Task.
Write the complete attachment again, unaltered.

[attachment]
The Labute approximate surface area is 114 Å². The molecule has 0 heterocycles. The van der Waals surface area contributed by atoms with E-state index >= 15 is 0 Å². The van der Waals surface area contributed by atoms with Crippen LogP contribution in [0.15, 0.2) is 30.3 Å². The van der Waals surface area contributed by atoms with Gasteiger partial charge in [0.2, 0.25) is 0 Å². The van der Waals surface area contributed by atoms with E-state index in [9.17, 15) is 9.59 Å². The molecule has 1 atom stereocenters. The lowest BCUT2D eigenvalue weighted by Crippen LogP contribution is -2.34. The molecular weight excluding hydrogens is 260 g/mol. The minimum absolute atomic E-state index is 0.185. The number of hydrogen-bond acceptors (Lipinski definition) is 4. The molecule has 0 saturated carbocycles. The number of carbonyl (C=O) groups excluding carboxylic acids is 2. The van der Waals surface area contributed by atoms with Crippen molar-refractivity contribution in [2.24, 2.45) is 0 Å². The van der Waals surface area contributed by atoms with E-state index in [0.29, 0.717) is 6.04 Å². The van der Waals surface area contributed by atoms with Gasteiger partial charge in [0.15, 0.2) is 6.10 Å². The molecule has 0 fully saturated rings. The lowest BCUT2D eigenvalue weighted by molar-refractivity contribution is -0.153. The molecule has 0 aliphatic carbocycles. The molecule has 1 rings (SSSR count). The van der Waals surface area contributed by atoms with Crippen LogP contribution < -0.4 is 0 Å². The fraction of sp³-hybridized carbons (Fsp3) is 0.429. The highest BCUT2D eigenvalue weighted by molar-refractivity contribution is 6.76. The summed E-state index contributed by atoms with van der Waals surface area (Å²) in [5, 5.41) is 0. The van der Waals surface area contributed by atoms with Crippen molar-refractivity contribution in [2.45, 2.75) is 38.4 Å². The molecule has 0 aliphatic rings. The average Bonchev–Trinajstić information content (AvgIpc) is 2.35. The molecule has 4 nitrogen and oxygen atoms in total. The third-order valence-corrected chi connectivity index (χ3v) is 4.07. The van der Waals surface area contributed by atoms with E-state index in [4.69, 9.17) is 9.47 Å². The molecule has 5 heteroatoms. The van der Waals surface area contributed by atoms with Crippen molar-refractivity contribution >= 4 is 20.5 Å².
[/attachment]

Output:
The Labute approximate surface area is 114 Å². The molecule has 0 heterocycles. The van der Waals surface area contributed by atoms with E-state index >= 15 is 0 Å². The van der Waals surface area contributed by atoms with Crippen LogP contribution in [0.15, 0.2) is 30.3 Å². The van der Waals surface area contributed by atoms with Gasteiger partial charge in [0.2, 0.25) is 0 Å². The van der Waals surface area contributed by atoms with E-state index in [9.17, 15) is 9.59 Å². The molecule has 1 atom stereocenters. The lowest BCUT2D eigenvalue weighted by Crippen LogP contribution is -2.34. The molecular weight excluding hydrogens is 260 g/mol. The minimum absolute atomic E-state index is 0.185. The number of hydrogen-bond acceptors (Lipinski definition) is 4. The molecule has 0 saturated carbocycles. The number of carbonyl (C=O) groups excluding carboxylic acids is 2. The van der Waals surface area contributed by atoms with Crippen molar-refractivity contribution in [2.24, 2.45) is 0 Å². The van der Waals surface area contributed by atoms with E-state index in [0.29, 0.717) is 6.04 Å². The van der Waals surface area contributed by atoms with Gasteiger partial charge in [0.15, 0.2) is 6.10 Å². The molecule has 0 fully saturated rings. The lowest BCUT2D eigenvalue weighted by molar-refractivity contribution is -0.153. The molecule has 0 aliphatic carbocycles. The molecule has 1 rings (SSSR count). The van der Waals surface area contributed by atoms with Crippen LogP contribution < -0.4 is 0 Å². The fraction of sp³-hybridized carbons (Fsp3) is 0.429. The highest BCUT2D eigenvalue weighted by molar-refractivity contribution is 6.76. The summed E-state index contributed by atoms with van der Waals surface area (Å²) in [5, 5.41) is 0. The van der Waals surface area contributed by atoms with Crippen molar-refractivity contribution in [2.45, 2.75) is 38.4 Å². The molecule has 0 aliphatic rings. The average Bonchev–Trinajstić information content (AvgIpc) is 2.35. The molecule has 4 nitrogen and oxygen atoms in total. The third-order valence-corrected chi connectivity index (χ3v) is 4.07. The van der Waals surface area contributed by atoms with E-state index in [4.69, 9.17) is 9.47 Å². The molecule has 5 heteroatoms. The van der Waals surface area contributed by atoms with Crippen molar-refractivity contribution >= 4 is 20.5 Å².